Paul Tudor Jones Wisdom; 12 Big-Picture Factors of 2015; Worst Investment Mistake: Best of Kass

NEW YORK (RealMoneyPro) -- Doug Kass of Seabreeze Partners is known for his accurate stock market calls and keen insights into the economy, which he shares with RealMoney Pro readers in his daily trading diary.

This past week, Kass shared some valuable Paul Tudor Joneswisdom, 12 key "big picture" factors that could weigh on markets this year and his biggest investment mistake.

Things to Ponder: Buy or Run?

Originally published on May 11 at 7:25 a.m. EDT

"There is no training -- classroom or otherwise -- that can prepare for trading the last third of a move, whether it's the end of a bull market or the end of a bear market. There's typically no logic to it; irrationality reigns supreme, and no class can teach what to do during that brief, volatile reign. The only way to learn how to trade during that last, exquisite third of a move is to do it, or, more precisely, live it." -- Paul Tudor Jones

Among Paul Tudor Jones' 13 rules, the most relevant (at least to me) are his comments above, which highlight where we might be in the market's confusing current phase.

Paul Tudor Jones is not a man to fade after decades of delivering superior investment returns. His are such good words of advice.

"Everyone is in favor of free speech. Hardly a day passes without its being extolled, but some people's idea of it is that they are free to say what they like, but if anyone else says anything back, that is an outrage." -- Winston Churchill

I continue to hold to the notion that the market is in the process of topping out -- perhaps in a major way -- and that we are in the eighth or ninth inning of the bull market advance.

As Paul Tudor Jones extols, there is often no or little logic to the last third of a bull-market or bear-market move.

Jones suggests "living it." I suggest trading around it!

I will guarantee to all of you, when historians look back at this investing period -- the bad-news-is-good-news thesis, the unparalleled role and confidence in the Federal Reserve, the buy high mentality of share buybacks, the multitude of developing malinvestments, etc. -- they will admit to how stupid investors were to have bought in.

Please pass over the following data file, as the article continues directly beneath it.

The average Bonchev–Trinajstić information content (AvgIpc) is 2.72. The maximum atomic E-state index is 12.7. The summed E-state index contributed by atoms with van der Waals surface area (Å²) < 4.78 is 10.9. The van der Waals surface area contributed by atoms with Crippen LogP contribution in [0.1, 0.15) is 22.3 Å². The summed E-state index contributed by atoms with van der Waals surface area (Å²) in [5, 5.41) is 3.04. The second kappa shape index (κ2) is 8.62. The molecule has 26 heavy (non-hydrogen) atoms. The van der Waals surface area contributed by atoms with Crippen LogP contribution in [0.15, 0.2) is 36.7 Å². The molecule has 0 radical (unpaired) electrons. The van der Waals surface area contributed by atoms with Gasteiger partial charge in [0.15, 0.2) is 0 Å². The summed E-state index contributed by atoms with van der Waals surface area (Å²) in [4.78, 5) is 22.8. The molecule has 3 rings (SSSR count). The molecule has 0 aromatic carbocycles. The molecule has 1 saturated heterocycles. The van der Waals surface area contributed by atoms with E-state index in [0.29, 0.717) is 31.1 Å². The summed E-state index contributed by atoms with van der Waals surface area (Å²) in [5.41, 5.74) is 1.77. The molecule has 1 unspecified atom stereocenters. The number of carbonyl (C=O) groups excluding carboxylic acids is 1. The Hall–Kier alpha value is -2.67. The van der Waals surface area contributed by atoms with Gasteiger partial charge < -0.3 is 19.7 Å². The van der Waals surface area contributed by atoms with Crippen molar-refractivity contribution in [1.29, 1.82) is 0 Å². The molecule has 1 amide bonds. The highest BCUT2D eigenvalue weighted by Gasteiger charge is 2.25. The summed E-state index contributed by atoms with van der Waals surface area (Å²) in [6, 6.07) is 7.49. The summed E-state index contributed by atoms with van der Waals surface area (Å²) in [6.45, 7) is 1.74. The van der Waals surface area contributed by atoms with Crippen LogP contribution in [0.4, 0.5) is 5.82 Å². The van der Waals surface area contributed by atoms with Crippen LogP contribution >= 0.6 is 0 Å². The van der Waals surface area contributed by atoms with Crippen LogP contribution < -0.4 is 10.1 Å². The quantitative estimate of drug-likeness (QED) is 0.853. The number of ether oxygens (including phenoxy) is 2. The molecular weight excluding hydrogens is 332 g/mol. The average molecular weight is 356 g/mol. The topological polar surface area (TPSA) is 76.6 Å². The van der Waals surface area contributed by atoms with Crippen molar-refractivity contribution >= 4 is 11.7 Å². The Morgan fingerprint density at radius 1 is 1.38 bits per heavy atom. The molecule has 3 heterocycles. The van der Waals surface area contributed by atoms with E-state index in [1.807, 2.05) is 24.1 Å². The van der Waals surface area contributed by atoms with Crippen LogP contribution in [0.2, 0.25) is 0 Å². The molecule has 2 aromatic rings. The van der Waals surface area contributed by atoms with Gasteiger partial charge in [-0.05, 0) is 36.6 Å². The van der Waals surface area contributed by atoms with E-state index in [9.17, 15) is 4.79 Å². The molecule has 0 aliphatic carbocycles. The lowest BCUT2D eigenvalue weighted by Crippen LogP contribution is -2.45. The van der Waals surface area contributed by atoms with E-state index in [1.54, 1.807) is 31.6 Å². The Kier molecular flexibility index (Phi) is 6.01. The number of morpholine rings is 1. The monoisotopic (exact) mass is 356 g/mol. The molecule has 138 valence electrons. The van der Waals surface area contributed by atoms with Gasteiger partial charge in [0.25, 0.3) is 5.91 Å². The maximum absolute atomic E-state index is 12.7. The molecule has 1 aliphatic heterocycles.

I start the day moderately net short (via a medium position in SPY and a small position in SPY puts) in search of a price momentum change that will provide the right signals (to the downside) and take me to the Promised Land.

Position: Long small SPY puts, short SPY

The Return of Price Discovery

Originally published on May 12 at 7:11 a.m. EDT

"I love the smell of napalm in the morning."

-- Apocalypse Now

A sage observer once remarked, "Speculation is going on when someone else is making money and you and I aren't."

Speculation ("mothered" by Fed policy) has been ripe, as hot money has raised the price of financial assets even in the face of disappointing progress in the real economy, rising geopolitical risks, numerous negative macroeconomic events (particularly of a EU kind), multiple signposts of malinvestment and to a host of other factors that, in the past, have adversely impacted financial asset prices.

Valuations, particularly as expressed by CAPE or market capitalizations relative to GDP, have moved towards lofty levels.

Indeed, some have openly criticized those that were concerned as Cassandras and worrywarts -- preferring, instead, to take the position that "the data doesn't matter" (as both good and bad news were seen as good news) and to respond to positive market price behavior.

That approach has paid off handsomely as this has been the correct strategy, with averages tripling since the Generational Low.

The crowds of bulls have outsmarted the bearish remnants, as dips have been bought and even corporations have joined the celebration with a record level of share buybacks. Despite clear corporate history of buying high and selling low, financial engineering has been celebrated and has been a mainstay of the bull market over the last three years.

However, at some point -- and we are likely close -- market participants will confront, and retaliate against, the artificiality of stock and bond prices.

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